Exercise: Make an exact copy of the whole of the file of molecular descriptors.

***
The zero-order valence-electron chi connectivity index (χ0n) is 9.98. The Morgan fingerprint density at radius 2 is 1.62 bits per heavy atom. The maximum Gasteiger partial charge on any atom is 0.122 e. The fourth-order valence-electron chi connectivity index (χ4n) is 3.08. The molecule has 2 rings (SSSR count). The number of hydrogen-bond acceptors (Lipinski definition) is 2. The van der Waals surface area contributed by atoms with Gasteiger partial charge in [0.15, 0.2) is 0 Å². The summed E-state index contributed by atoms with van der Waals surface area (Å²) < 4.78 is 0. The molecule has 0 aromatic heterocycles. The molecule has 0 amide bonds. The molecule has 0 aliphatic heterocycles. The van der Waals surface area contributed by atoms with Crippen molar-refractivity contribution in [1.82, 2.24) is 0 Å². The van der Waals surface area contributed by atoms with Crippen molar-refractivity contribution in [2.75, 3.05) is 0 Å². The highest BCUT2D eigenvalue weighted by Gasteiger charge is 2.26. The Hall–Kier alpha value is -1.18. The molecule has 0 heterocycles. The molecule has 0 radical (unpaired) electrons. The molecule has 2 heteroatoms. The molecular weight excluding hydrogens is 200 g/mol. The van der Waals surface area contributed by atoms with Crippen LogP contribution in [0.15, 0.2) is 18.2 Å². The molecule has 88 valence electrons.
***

The zero-order valence-electron chi connectivity index (χ0n) is 9.98. The Morgan fingerprint density at radius 2 is 1.62 bits per heavy atom. The maximum Gasteiger partial charge on any atom is 0.122 e. The fourth-order valence-electron chi connectivity index (χ4n) is 3.08. The molecule has 2 rings (SSSR count). The number of hydrogen-bond acceptors (Lipinski definition) is 2. The van der Waals surface area contributed by atoms with Gasteiger partial charge in [0.15, 0.2) is 0 Å². The summed E-state index contributed by atoms with van der Waals surface area (Å²) < 4.78 is 0. The molecule has 0 aromatic heterocycles. The molecule has 0 amide bonds. The molecule has 0 aliphatic heterocycles. The van der Waals surface area contributed by atoms with Crippen molar-refractivity contribution in [1.82, 2.24) is 0 Å². The van der Waals surface area contributed by atoms with Crippen molar-refractivity contribution in [2.75, 3.05) is 0 Å². The highest BCUT2D eigenvalue weighted by Gasteiger charge is 2.26. The Hall–Kier alpha value is -1.18. The molecule has 0 heterocycles. The molecule has 0 radical (unpaired) electrons. The molecule has 2 heteroatoms. The molecular weight excluding hydrogens is 200 g/mol. The van der Waals surface area contributed by atoms with Crippen LogP contribution in [0.15, 0.2) is 18.2 Å². The molecule has 88 valence electrons.